Maquiladoras (or maquilas, as they are often referred to) are famous for having large populations of women employed, though this has changed somewhat in recent years. [1] While this may provide a steady income, this has also had negative effects on the women and their families. They are not able to spend much time with their children and as a result, their children’s schoolwork and social skills suffer. The wages are low enough to barely survive but not enough for the workers to really climb any sort of reasonable socio-economic status. The obrer@s also suffer bodily injuries because of the intense repetitive motions they enact while working. Continue reading

Reports from July 2016 Latina/o Studies Association Conference

panelists pictured

Panelists Beatriz Tapia, Alexandro Gradilla, Anita Tijerina Revilla, and Magdalena L. Barrera. Photo by M. Barrera. CC BY-NC-ND 2.0

Latina/o Studies Association 2016: Nourishing the Mind and the Spirit

By Magdalena L. Barrera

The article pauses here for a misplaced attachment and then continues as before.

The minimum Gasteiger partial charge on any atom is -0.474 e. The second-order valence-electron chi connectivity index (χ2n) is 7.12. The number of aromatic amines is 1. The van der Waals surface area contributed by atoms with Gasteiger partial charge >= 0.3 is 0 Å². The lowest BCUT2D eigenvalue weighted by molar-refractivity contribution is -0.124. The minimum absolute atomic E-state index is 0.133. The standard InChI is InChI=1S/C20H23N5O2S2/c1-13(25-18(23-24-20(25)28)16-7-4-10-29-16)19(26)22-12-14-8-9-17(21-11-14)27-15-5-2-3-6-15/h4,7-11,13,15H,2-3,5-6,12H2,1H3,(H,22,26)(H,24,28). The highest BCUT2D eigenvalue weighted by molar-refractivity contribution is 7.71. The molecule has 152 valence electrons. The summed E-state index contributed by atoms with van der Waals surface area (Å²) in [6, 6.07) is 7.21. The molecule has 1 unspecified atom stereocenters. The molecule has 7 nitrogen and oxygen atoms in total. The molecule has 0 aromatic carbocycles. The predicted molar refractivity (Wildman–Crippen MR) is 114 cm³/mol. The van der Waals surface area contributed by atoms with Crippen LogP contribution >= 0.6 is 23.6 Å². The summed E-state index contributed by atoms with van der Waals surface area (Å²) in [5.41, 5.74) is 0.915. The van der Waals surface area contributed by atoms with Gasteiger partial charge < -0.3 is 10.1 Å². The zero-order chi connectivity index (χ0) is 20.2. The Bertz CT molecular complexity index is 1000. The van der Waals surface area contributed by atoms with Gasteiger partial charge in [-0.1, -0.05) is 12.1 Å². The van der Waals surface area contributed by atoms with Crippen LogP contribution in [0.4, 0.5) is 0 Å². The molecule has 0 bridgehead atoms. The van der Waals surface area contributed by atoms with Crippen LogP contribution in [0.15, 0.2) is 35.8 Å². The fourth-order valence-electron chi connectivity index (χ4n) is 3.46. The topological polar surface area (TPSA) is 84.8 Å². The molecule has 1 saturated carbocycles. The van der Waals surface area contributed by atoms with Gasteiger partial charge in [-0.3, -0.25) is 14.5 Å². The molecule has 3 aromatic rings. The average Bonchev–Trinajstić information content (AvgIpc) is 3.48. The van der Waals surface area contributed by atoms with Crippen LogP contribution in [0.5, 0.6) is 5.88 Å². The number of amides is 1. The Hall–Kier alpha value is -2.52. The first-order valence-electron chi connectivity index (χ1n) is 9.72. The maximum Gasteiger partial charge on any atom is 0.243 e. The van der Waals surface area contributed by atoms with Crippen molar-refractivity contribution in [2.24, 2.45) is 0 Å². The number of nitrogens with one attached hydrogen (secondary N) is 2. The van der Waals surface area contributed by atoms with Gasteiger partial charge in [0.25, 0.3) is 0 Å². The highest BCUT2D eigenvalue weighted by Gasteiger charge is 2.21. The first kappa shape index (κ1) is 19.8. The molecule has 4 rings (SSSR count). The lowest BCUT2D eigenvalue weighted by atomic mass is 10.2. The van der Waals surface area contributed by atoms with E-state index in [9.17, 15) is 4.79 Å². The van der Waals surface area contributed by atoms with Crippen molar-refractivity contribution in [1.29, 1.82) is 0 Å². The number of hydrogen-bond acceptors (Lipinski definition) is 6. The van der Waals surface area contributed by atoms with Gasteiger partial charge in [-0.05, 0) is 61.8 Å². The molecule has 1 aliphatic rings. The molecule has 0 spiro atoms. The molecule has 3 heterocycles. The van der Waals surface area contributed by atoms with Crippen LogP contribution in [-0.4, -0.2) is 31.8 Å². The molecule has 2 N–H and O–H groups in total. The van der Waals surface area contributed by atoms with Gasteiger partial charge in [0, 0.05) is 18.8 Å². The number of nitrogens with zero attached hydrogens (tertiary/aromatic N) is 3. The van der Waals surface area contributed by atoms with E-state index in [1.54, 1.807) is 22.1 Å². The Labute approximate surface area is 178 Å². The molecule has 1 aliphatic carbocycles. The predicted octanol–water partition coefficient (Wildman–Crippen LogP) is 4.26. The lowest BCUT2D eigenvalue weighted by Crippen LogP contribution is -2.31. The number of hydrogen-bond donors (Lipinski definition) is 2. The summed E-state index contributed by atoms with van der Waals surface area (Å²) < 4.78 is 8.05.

The 2016 LSA conference was a wonderful experience, for many reasons. To situate myself: I am a faculty member of the Mexican American Studies department at San José State University. My primary area of research is analysis of textual representations of Mexican Americans in early twentieth century American cultural production; however, in recent years I have developed a secondary research area that explores the retention and mentoring of first-generation and underrepresented students in higher education. This second area was inspired in part by the learning curve I underwent as my environment changed from the R1 settings of my undergraduate through postdoctoral training to working in the California State University system. Although I have maintained my primary research area, it requires some effort to stay in touch with emerging trends in the field, as I am the only person at SJSU who does Humanities-based work in Chicanx Studies. Moreover, I had not attended a conference in a couple of years, and so I welcomed this year’s LSA as an opportunity to fully engage as both a presenter and participant, and to expand my professional network. Continue reading